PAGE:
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Yes, there are many things to be learned from living life … they are called "life lessons" for a reason. But, like learning anything else new, you need to be open to the concept.


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Easier said than done! Unlike you, who approaches everything with a positive mindset and a love of learning, us "mere mortals" find that learning new things isn't always easy and can be uncomfortable.


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That is where you have to find the right motivation – whether it is to improve aspects of your personal life, advance your career, or just make life more interesting without necessarily having a specific objective.


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That's how Sawyer's approaching her academic "life" at college – open to learning new things and going in new directions. Unfortunately, that's something that often gets lost or put to the side once we leave school. Unless we're forced into it.


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Whether proactive or reactive, it does not change the fact that you are never too young or too old to be a lifelong learner.

Want to read other columns? Here's a list.

Design by Sawyer Pennington, Underlying photo by Jon Tyson on Unsplash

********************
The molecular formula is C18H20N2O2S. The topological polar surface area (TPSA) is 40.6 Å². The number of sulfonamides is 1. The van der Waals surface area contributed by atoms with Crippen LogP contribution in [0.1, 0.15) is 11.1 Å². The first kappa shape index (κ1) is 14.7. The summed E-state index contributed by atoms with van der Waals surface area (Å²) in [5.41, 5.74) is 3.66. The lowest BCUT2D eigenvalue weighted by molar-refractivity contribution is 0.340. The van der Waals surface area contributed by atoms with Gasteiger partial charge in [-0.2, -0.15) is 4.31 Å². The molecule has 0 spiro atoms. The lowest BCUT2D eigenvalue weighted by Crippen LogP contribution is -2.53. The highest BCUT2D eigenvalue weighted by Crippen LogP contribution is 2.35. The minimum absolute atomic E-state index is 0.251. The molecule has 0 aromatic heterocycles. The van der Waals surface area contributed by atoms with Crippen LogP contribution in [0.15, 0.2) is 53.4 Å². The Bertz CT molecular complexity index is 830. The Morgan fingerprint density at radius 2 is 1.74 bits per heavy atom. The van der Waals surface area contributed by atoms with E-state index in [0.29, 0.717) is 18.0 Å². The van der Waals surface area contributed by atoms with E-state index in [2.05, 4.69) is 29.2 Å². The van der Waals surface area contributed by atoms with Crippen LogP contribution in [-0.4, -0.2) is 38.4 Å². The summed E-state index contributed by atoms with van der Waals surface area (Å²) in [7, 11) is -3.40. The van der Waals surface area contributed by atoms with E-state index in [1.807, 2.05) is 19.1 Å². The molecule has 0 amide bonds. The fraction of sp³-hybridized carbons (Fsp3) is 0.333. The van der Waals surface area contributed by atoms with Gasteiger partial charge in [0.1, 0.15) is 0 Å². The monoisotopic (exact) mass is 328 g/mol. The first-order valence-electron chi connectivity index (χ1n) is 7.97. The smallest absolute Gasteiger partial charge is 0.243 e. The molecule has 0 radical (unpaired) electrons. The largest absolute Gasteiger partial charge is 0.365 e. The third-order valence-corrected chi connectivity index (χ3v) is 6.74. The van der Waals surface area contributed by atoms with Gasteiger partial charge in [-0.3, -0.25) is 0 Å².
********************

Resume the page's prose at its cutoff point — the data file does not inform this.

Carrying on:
Quick! Define literacy (without Google or Siri's help). Ok, finished? We bet that you may have stopped at the ability to read and write. Which, technically, isn't wrong. It just isn't completely right, either. Which is what Red found out when she discovered, much to her surprise, that it includes such critical areas as financial, digital, and health literacy.

Red even admitted to Black that she didn't understand all those terms, although she had another concern … was Black going to use her as a poster child for her lack of literacy skills in this month's column, "RED & BLACK … A Blueprint For Life?!"

P.S. – This month's column is in honor of September being Adult & Family Literacy Month.

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Underlying photo by mphillips007 on iStock


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I can't believe how quickly the year's flying by. And that tomorrow's already the fall equinox.